FCA announced proposals to extend a series of temporary measures for three months to help customers that hold insurance and premium finance products and that may be in temporary financial difficulties because of the COVID-19 crisis. The guideline is proposed to be extended until October 31, 2020, although certain parts of it will continue beyond that date. FCA is also proposing to more clearly set out its expectations on how firms should treat customers still in financial difficulty at the end of a payment deferral. The original measures came into force on May 18, 2020 and FCA committed to reviewing them after three months. FCA is seeking comments on its proposal by July 28. If confirmed, the updated guidance will come into force by August 18, 2020.
The proposed updated guidance sets out the expectations for firms when considering the fair treatment of existing customers in financial difficulty, due to circumstances arising from the pandemic. The proposed guidance specifies that firms should continue to consider what options they can offer customers. Where payment deferral is not in the best interest, the measures that could be taken may include premium reductions due to changes in risk profile, offering an alternative product that would better meet the customer needs, and waiving fees associated with altering cover. Where amendments to the insurance cover do not help alleviate the customer’s temporary payment difficulties, firms will be expected to grant a payment deferral of between one and three months, unless it is obviously not in the customer’s interest to do so. It is important that customers do not leave themselves uninsured and that their insurance cover meets their demands and needs. Those struggling to afford their insurance or premium finance payments because of the impact of the pandemic should contact their insurer or insurance broker to discuss their options.
The guidance applies to regulated firms operating in the insurance and premium finance markets. This includes insurers, insurance intermediaries (including appointed representatives), premium finance lenders that provide credit to fund the payment of insurance premiums in installments, premium finance brokers that carry on regulated activities relating to credit granted for the purposes of financing insurance premiums in installments, debt collectors, and other firms that may be involved in insurance arrangements and/or the provision of premium finance.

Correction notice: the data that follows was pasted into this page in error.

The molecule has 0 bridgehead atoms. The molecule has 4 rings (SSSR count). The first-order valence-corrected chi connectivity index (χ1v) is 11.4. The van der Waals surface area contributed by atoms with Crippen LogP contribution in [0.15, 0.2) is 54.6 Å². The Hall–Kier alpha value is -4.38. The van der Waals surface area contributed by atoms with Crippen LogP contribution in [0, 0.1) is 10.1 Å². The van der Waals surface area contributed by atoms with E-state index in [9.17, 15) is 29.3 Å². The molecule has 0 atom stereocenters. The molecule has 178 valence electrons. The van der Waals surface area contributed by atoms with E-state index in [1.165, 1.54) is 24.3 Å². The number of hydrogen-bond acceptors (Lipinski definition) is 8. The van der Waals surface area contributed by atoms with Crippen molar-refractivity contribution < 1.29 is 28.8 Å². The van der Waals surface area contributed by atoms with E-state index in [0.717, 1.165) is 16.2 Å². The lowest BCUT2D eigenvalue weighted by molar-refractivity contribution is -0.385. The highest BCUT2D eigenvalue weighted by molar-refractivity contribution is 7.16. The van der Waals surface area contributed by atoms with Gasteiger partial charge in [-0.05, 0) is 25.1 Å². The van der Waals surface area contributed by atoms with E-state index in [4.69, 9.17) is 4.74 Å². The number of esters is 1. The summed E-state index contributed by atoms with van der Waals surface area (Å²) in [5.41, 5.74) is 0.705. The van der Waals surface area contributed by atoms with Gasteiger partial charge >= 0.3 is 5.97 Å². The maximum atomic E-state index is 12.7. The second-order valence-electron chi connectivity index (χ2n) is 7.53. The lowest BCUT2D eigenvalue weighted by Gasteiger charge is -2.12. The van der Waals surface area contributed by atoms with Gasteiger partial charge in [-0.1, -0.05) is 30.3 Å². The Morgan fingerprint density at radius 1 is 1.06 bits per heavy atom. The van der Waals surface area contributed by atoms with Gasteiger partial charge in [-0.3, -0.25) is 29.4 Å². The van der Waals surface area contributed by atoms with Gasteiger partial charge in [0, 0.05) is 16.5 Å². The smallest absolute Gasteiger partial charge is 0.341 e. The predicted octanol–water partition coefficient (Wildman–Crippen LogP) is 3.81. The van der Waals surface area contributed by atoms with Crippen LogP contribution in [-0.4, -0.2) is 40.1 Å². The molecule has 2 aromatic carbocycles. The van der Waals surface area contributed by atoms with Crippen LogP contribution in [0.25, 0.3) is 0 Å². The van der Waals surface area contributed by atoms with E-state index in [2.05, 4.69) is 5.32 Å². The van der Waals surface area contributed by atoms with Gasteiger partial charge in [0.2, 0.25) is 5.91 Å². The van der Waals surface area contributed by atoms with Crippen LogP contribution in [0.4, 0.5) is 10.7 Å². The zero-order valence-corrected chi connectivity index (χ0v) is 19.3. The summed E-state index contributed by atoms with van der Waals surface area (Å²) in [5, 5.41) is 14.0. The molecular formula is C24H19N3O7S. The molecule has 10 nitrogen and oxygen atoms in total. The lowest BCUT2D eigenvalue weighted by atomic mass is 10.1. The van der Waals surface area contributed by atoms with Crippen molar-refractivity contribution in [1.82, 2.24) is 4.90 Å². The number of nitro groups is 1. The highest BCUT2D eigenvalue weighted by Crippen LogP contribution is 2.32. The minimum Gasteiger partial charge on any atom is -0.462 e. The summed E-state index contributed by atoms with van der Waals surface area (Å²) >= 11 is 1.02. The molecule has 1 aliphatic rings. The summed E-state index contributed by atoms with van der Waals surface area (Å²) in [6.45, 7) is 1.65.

Keywords: Europe, UK, Insurance, Premium Finance Firms, COVID-19, Payment Deferrals, Guideline, FCA
Leading economist; commercial real estate; performance forecasting, econometric infrastructure; data modeling; credit risk modeling; portfolio assessment; custom commercial real estate analysis; thought leader.
The Board of Governors of the Federal Reserve System (FED) adopted the final rule on Adjustable Interest Rate (LIBOR) Act.
The European Central Bank (ECB) published an updated list of supervised entities, a report on the supervision of less significant institutions (LSIs), a statement on macro-prudential policy.
The Hong Kong Monetary Authority (HKMA) published a circular on the prudential treatment of crypto-asset exposures, an update on the status of transition to new interest rate benchmarks.
The European Commission (EC) adopted the standards addressing supervisory reporting of risk concentrations and intra-group transactions, benchmarking of internal approaches, and authorization of credit institutions.
The China Banking and Insurance Regulatory Commission (CBIRC) issued rules to manage the risk of off-balance sheet business of commercial banks and rules on corporate governance of financial institutions.
The Hong Kong Monetary Authority (HKMA) made announcements to address sustainability issues in the financial sector.
The European Banking Authority (EBA) published regulatory standards on identification of a group of connected clients (GCC) as well as updated the lists of identified financial conglomerates.
The General Board of the European Systemic Risk Board (ESRB), at its December meeting, issued an updated risk assessment via the quarterly risk dashboard and held discussions on key policy priorities to address the systemic risks in the European Union.
The Financial Conduct Authority (FCA) is seeking comments, until December 21, 2022, on the draft guidance for firms to support existing mortgage borrowers.
The Financial Stability Board (FSB) published a report that assesses progress on the transition from the Interbank Offered Rates, or IBORs, to overnight risk-free rates as well as a report that assesses global trends in the non-bank financial intermediation (NBFI) sector.